Nagymama’s Natural Veggie Wash

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stock-photo-tomato-webI marvel at my Nagymama all the time. Although she is 98-years old, she has never ONCE in her life had surgery. As a child, I honestly don’t remember her ever being sick. For goodness sake, she doesn’t even have one stretch mark on her entire body!

When she was in her 80’s, she was mugged by some teenage hoodlum, and she actually managed to beat him down with her handbag (read the story here)! Either she has really good genes, she is a freak of nature, or something she did over the last 98-years really stuck. As a part of this American Goulash series, I am going to try to explore what is it that Nagymama has done to live to such a ripe, fruitful age. I know it isn’t all the Snacky Cakes® she eats all the time!

A few years ago, a friend of mine wondered what ever happened to “Fit”, the supposed natural fruit and vegetable wash that removes dirt, pesticides, salmonella, e-coli, and all that other yucky stuff from produce. I started to wonder just what the heck was in this “Fit” stuff, and although I researched for quite some time, I have NO idea – apparently it’s a secret but the ingredients are “100% Natural.” I am always wary of anything that says it is 100% natural, because the FDA has no standard for the word “Natural”. So, under those lack of standards, technically little baggies of cocaine and opium could be labeled “Natural”, since you, know, those products are from nature.

ANYHOW, the whole conversation made me think about Nagymama’s method of removing nasty stuff from produce. First of all, my grandma grew most of the stuff we ate in her vegetable garden, so I grew up eating a TON of organic produce that didn’t need special veggie washes. But, for the “fancy stuff” that didn’t grow well in our soil, grandma used to wash all of our veggies with good old soap and water until my mom yelled at her for serving us mashed potatoes with soap bubbles in them.

From that point on, it appeared that Nagymama washed fruit with 7-Up. Seriously! She would lay the fruits and veggies out in a bowl and pour 7-Up all over them. I assumed that 7-Up has some sort of magical cleaning properties, and I also knew that I really liked the taste of it, so one day, when I was six or seven, I poured myself a glass of 7-Up when Nagymama wasn’t looking. I quickly took a big gulp and immediately spit it all over the kitchen. For some reason, it tasted just like “salty burning”. I ran to the bathroom, screaming and crying, and I basically shoved the entire sink nozzle into my mouth to get the taste out. Turns out, Nagymama invented her own form of veggie wash out of some really nasty stuff and just happened to keep it in a 7-Up bottle because she liked to recycle cans, jars, and bottles. When she realized what I had done, she gave me a big glass of warm milk to get the taste out of my mouth and waived her finger at me.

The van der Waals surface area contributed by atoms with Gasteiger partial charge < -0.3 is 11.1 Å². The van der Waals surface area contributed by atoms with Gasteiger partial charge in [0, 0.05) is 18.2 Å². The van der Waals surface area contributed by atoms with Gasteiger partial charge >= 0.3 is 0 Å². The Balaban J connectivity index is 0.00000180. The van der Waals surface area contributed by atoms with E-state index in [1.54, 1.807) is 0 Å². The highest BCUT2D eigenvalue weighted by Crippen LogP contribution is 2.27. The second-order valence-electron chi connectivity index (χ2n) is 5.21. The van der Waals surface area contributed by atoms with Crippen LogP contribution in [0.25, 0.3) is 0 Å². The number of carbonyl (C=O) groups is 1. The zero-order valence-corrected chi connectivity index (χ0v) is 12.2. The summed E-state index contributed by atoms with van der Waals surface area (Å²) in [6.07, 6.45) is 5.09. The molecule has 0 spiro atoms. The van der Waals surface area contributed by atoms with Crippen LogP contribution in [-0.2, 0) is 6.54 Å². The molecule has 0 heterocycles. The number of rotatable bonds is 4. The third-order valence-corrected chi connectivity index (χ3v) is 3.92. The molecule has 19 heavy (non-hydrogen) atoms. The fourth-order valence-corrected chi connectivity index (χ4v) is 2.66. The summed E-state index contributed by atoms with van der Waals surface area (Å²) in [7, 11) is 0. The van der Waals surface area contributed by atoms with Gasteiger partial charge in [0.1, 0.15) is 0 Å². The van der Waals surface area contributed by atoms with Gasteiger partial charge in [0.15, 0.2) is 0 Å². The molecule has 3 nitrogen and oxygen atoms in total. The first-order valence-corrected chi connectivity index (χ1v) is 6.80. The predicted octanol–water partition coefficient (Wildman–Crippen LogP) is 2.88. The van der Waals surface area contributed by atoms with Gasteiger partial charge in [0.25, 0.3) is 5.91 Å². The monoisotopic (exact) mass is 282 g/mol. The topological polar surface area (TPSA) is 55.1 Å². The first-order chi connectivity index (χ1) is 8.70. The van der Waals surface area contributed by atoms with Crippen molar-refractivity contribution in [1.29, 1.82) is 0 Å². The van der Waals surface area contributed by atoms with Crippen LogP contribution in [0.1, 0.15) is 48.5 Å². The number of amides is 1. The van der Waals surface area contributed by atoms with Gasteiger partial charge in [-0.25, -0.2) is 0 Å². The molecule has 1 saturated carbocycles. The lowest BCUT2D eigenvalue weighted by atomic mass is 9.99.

“See, Stephie, you should not drink soda without permission!”

From that point on, I assumed that soda turned to poison salt water when parents were not watching, but years later realized that she really must have invented something!

Unfortunately, I waited too long as an adult to ask her for the recipe, so I assumed it was long forgotten. But, after harassing my mother and aunt over the last few weeks to look through old recipe books, it seems that I have found two potential recipes for this oh-so-amazing veggie wash that might, just might, keep you living until almost 100.

Veggie Wash Option 1:
Dissolve half cup of white vinegar and four tablespoons salt to two cups of water
Apply the wash to a clean sponge and use it to lightly scrub your vegetables or place it in a spray bottle and apply it directly to the produce. Allow it set for a few minutes and rinse.

Veggie Wash Option 2:

Add four tablespoons of baking soda and four tablespoons lemon juice to two cups of water. Mix thoroughly. Apply this vegetable wash with a spray on bottle (or our with a empty bottle of 7-Up). Rinse thoroughly and dry.

So there you have it. Washing your veggies will allow you to live a long time. And actually eating them probably doesn’t hurt, too.

Photo by Alfonso Diaz